13. On the cad plating Fergus I'll try to make a list of those parts that I feel most confident about having been cad plated on my '66 originally by JD but I'm not in any way calling myself an expert on JD restorations and certainly not nearly as much as a lot of others in our group. This my first JD restoration but I restored 2 Harleys and got real familiar with cad plating prep and also doing parkerizing, a process which Harley did years ago for rust prevention on cycle parts. I have an original '66 110 owners manual and service manual and did my best to determine what was originally cad plated based on those photos and if I found evidence of plating under the heads of bolts or other parts when I did my disassembly. It's sometimes hard to pinpoint cad plating from black and white photos but cad plating usually appears lighter in color in those photos and then again some of those parts may have actually been just zinc plated originally. Zinc plating doesn't last near as long though so I have parts cadmium plated. I guess otherwise like the saying goes in John Deere crowds, 'when in doubt, paint it green'. When I finish my restoration I may only be able to attend an industrial and agricultural meet held twice a year at a museum in Vista, CA if we ever get past the covid 19 issue which has shut everything down. Other than that maybe a 4th of July parade. There aren't any tractor shows I know of in California so you easterners are more fortunate. I definitely look forward to using my 110 for mowing. I liked the full floating mower deck that I remember the '66 I had back then that I feel will do a better job of mowing than the 2003 L110 that I have now. The 17.5 h.p. my L110 has is overkill for just mowing anyway. On the idea of using a sheet metal screw and a slide hammer to remove a roll pin, it may work but I never treid this, probably depends on how tight the roll pin is in the hole and if the sheet metal screw grips it well enough. You can give it a try and if it does'nt work punch the pin through with a pin punch. Try not to expand the end of the roll pin too much though since I don't know if this may tend to make it tighter in the hole. Let us know how it goes. Thanks.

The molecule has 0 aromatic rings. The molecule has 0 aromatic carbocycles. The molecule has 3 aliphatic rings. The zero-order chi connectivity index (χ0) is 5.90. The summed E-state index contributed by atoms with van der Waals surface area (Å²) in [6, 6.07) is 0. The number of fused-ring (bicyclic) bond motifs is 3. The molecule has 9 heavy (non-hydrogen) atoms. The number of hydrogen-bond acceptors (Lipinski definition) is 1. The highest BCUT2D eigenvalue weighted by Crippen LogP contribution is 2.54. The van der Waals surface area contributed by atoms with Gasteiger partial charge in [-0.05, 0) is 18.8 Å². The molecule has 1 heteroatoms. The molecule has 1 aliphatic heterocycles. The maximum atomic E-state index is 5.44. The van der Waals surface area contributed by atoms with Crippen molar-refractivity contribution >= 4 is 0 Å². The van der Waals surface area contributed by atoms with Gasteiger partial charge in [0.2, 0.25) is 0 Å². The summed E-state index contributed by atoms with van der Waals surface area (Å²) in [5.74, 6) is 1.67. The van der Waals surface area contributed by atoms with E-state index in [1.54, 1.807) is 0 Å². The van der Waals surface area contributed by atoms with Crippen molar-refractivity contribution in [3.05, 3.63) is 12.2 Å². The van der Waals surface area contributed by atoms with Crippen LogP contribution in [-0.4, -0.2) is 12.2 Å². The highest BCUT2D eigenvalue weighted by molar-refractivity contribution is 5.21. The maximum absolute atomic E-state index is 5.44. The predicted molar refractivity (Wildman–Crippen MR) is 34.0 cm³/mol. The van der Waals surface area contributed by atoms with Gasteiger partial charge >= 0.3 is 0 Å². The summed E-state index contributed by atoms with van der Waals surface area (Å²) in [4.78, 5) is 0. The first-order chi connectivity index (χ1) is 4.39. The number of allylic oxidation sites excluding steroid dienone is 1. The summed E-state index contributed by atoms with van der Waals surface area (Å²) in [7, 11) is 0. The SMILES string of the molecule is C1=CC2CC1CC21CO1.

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  14. johndeereelfman

    johndeereelfman Member Staff Member

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    20200324_131206.jpg 20200324_131140.jpg

    Nothing sold yet Kyle, still in the organization stage. All tractors are down and all shelving has been eliminated. Will take a lot of time to go through each of them to make sure they are complete and running.
     
  15. Brandan Smoker

    Brandan Smoker Active Member



    Hey Troy,